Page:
Month: March 2015

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Author Notes: Annik Adey-Babinski

by Annik Adey-Babinski

Annik Adey-Babinski contributed her poem, “On MC Hammer’s Birthday” to The Puritan Issue 28The Town Crier asked Adey-Babinski several questions about her poem, and she answers them here.

Town Crier: Does your poem or story have an interesting origin story/compositional history you’d like to share?

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Tashme

by Michael Prior

“The government prohibited Japanese Canadians from possessing and making maps.”
—Kirsten Emiko McAllister, Terrain of Memory

Like the layers of colour in an apartment repainted before each new tenant, places accumulate one atop the other, suggesting the mental strata on to which we map our personal, social, and historical claims.

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Writing Detroit: The Past is not Pretty

by Cal Freeman

There are perils involved in writing about a place like Warrendale, my childhood neighborhood in West Detroit and the topic of my first book of poems, Brother of Leaving.  Nostalgia is a temptation.  I’m sure I also open myself up to the charge of engaging in “ruin porn,”a banal and malleable term seemingly applicable to anyone who chooses to write about,

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A Walk Through the City

by André Forget

After Kemal Basmacı, the protagonist of Orhan Pamuk’s 2009 novel The Museum of Innocence, has his heart broken, he starts to compulsively wander the streets of Istanbul. At first, he is searching for Füsun, the lover who has abandoned him, but as he strays farther and farther from the comfortable neighbourhoods of his youth and early adulthood,

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Rebecca Mead and Abstract Place

by Julienne Isaacs

Middlemarch is not a real place. It’s the town at the heart of George Eliot’s breathtakingly long novel, a study of a “web” of characters living in the English Midlands between the years 1830 and 1832, the tail end of the Georgian era and the beginning of the Victorian. The plot of Middlemarch is complex,

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Interview: Sue Goyette

by André Forget

Sue Goyette is a Halifax-based poet. Her most recent collection, Ocean, was a finalist for the Griffin Poetry prize in 2014.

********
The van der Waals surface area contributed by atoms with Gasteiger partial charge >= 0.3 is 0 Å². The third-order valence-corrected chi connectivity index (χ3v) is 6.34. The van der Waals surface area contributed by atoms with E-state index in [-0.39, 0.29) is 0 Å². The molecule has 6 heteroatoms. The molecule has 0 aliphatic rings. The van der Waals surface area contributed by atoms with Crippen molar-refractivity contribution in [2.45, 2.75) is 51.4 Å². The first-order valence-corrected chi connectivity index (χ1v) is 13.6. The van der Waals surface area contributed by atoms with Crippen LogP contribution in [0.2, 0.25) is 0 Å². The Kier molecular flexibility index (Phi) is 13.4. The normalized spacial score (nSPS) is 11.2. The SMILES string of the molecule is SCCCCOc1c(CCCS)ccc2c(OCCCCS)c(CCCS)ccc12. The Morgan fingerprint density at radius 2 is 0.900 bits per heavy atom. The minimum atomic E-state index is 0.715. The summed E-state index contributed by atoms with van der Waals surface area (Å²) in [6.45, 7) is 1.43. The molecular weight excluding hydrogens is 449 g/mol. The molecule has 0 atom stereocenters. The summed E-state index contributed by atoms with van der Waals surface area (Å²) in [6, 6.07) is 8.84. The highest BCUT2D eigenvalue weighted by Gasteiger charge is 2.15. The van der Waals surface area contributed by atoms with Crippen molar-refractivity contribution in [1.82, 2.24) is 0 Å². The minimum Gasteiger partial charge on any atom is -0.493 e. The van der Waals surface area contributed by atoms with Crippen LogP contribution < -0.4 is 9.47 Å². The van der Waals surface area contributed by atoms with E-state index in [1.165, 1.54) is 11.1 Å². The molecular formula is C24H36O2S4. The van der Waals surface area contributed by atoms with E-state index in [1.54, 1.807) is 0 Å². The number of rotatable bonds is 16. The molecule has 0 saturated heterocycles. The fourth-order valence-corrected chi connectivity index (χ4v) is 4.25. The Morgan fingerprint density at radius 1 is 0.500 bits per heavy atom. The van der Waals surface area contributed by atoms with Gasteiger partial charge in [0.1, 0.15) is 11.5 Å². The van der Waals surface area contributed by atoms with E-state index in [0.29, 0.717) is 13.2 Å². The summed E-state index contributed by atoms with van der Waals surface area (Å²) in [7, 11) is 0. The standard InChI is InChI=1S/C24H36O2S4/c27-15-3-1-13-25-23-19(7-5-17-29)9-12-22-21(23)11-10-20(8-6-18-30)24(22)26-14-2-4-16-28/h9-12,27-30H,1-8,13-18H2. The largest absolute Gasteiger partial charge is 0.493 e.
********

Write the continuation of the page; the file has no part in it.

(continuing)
André Forget: You grew up in Montreal, but currently live in Nova Scotia and are quite involved in the literature scene there. How have those two very different places shaped your sensibilities as a writer?

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Canadian Literature After Nationalism

by André Forget

It was with some trepidation that, just over a week ago, I wandered into the AGO’s Jackman Theatre to attend 20 Years of Writing Thru Race: Then and Now. This trepidation was caused by several factors: not only am I a white, straight, middle-class man whose ancestors were quite busily involved in the colonization of this country and several others,

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“Imagining Impractical Ideas About Bodies”

by Phoebe Wang

As part of the Town Crier’s ongoing exploration of place in Canadian Writing, Phoebe Wang conducted an email interview with Lucas Crawford, the 2015 Critic-In-Residence for the Canadian Women in the Literary Arts. Lucas Crawford is a poet, performer and scholar who has written on transgender and literature, fat studies, and queer identity politics.

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Interview: John K Samson

by Adam Klassen Bartel

The defiantly Winnipeg-based poet and songwriter John K. Samson is known best for his work as singer for The Weakerthans. He also serves as the managing editor for Arbeiter Ring Press.

Adam Klassen Bartel: In listening to your music I noticed, especially in your last album,

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CanLit: From Calcified to Cape Town

by André Forget

If you look up Canadian literature on Wikipedia, you get what at first seems to be a sardonic little truism: “Canadian literature is literature originating from Canada.” Of course it is, you think—what else would it be? Scratch the surface even a little, though, and this truism turns up a whole mess of questions.